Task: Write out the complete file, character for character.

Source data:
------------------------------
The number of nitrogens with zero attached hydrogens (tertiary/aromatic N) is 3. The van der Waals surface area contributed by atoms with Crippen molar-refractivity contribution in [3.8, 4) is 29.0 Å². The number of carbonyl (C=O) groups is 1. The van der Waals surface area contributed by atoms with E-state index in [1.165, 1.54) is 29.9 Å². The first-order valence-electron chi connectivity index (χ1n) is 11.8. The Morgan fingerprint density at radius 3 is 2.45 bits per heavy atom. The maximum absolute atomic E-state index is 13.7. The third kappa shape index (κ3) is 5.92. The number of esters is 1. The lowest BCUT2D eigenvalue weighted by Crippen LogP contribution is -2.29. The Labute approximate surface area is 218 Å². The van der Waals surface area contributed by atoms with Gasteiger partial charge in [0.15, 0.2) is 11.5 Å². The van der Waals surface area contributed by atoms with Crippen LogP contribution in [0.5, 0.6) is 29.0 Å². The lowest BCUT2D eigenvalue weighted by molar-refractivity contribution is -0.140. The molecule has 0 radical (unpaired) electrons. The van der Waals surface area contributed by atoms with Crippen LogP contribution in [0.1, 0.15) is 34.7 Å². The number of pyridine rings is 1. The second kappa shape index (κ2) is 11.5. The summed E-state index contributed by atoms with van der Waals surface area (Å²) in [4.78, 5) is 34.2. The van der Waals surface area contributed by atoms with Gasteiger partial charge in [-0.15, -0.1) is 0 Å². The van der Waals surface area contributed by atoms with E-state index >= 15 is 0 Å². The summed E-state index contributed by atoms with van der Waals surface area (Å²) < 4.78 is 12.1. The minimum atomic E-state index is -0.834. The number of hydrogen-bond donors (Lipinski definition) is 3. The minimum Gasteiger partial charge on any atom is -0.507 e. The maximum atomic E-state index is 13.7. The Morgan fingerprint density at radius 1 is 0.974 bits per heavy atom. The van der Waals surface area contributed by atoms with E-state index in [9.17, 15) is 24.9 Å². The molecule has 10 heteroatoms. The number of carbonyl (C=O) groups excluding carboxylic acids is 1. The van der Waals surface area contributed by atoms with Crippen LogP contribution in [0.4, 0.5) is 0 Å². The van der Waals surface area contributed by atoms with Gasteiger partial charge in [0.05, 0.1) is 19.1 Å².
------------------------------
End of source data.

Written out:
The number of nitrogens with zero attached hydrogens (tertiary/aromatic N) is 3. The van der Waals surface area contributed by atoms with Crippen molar-refractivity contribution in [3.8, 4) is 29.0 Å². The number of carbonyl (C=O) groups is 1. The van der Waals surface area contributed by atoms with E-state index in [1.165, 1.54) is 29.9 Å². The first-order valence-electron chi connectivity index (χ1n) is 11.8. The Morgan fingerprint density at radius 3 is 2.45 bits per heavy atom. The maximum absolute atomic E-state index is 13.7. The third kappa shape index (κ3) is 5.92. The number of esters is 1. The lowest BCUT2D eigenvalue weighted by Crippen LogP contribution is -2.29. The Labute approximate surface area is 218 Å². The van der Waals surface area contributed by atoms with Gasteiger partial charge in [0.15, 0.2) is 11.5 Å². The van der Waals surface area contributed by atoms with Crippen LogP contribution in [0.5, 0.6) is 29.0 Å². The lowest BCUT2D eigenvalue weighted by molar-refractivity contribution is -0.140. The molecule has 0 radical (unpaired) electrons. The van der Waals surface area contributed by atoms with Crippen LogP contribution in [0.1, 0.15) is 34.7 Å². The number of pyridine rings is 1. The second kappa shape index (κ2) is 11.5. The summed E-state index contributed by atoms with van der Waals surface area (Å²) in [4.78, 5) is 34.2. The van der Waals surface area contributed by atoms with Gasteiger partial charge in [-0.15, -0.1) is 0 Å². The van der Waals surface area contributed by atoms with E-state index >= 15 is 0 Å². The summed E-state index contributed by atoms with van der Waals surface area (Å²) < 4.78 is 12.1. The minimum atomic E-state index is -0.834. The number of hydrogen-bond donors (Lipinski definition) is 3. The minimum Gasteiger partial charge on any atom is -0.507 e. The maximum atomic E-state index is 13.7. The Morgan fingerprint density at radius 1 is 0.974 bits per heavy atom. The van der Waals surface area contributed by atoms with E-state index in [9.17, 15) is 24.9 Å². The molecule has 10 heteroatoms. The number of carbonyl (C=O) groups excluding carboxylic acids is 1. The van der Waals surface area contributed by atoms with Crippen LogP contribution in [0.4, 0.5) is 0 Å². The van der Waals surface area contributed by atoms with Gasteiger partial charge in [0.05, 0.1) is 19.1 Å².